Queen may have melancholically wondered who wants to live forever, but we’re pretty sure there’s a few people out there that actually do. There are a few remarkable lifeforms out there that appear to be able to regenerate their cells Doctor Who-style, meaning they can technically live forever – but this is something that’s currently beyond the capabilities of humankind.

Does a new study give the dream of immortality a credible boost, though? Writing in the journal Preventative Medicine, a team from Brigham Young University has discovered a strange way to slow down aging, but one that comes with a genuinely frustrating catch.

Age may be defined colloquially as how many times each of us has orbited the Sun – fair enough – but our cells don’t necessarily all age in the same way. If we have an unhealthy lifestyle, our cells worsen quicker than if we have a more pious style of living. It’s far less fun that way, but sadly it’s true.

It shouldn’t come as a surprise, then, that this new study has concluded that exercise, of all things, allows our cells to age far slower than they otherwise would. Specifically, adults with high-intensity exercise levels, such as 30-40 minutes jogging for fives days per week, appears to keep your cells nine years younger than your birthday cake would suggest.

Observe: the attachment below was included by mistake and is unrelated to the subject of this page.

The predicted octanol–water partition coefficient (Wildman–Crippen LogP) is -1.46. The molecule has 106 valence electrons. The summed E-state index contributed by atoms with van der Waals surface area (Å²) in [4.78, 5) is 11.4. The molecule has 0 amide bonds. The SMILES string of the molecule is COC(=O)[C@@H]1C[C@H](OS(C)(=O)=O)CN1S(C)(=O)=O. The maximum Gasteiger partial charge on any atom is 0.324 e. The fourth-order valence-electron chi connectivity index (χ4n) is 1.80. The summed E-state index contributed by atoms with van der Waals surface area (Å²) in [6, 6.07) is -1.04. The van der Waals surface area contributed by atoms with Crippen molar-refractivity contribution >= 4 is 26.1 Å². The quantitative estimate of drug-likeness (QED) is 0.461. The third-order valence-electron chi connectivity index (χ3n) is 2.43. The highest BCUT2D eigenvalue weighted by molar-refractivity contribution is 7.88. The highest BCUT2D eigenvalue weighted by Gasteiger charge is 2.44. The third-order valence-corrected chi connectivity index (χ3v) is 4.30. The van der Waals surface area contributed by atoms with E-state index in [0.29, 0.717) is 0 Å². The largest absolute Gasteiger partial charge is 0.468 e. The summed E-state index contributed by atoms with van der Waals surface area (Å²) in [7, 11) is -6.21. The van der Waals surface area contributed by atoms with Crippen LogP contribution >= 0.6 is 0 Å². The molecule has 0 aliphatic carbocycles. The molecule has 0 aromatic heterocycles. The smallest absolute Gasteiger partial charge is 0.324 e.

It’s all linked to your cells’ telomeres, the protein hats that sit at each end of our chromosomes. Every time a cell replicates, the hats become shorter. The more they shrink, the more we age.

To wit, this study took a look at the data of 5,823 adults that took part in the Centers for Disease Control and Prevention’s (CDC) National Health and Nutrition Examination Survey. Apart from a whole host of other things, the telomere lengths of the participants were also recorded.

The team found that those with the shortest telomeres – and thus the greatest signs of cellular aging – came from those who lived a sedentary lifestyle. Those with intense activity had the longest and youngest telomeres.

Frustratingly, only quite severe levels of physical activity seem to make a difference in this respect. If you think you can age nine years slower by having a quick walk to the shops or even a brief go on the bike, forget it – the team found no significant differences in telomere length between those with low-to-moderate-intensity exercise levels and couch potatoes.

Although the youthful mechanism of telomere preservation is unknown, it’s likely because exercise suppresses inflammation and harmful chemical imbalances, both of which can damage those little chromosome hats.

So there you have it – if you want to stave off death for a bit longer, you’re going to have to sweat for it.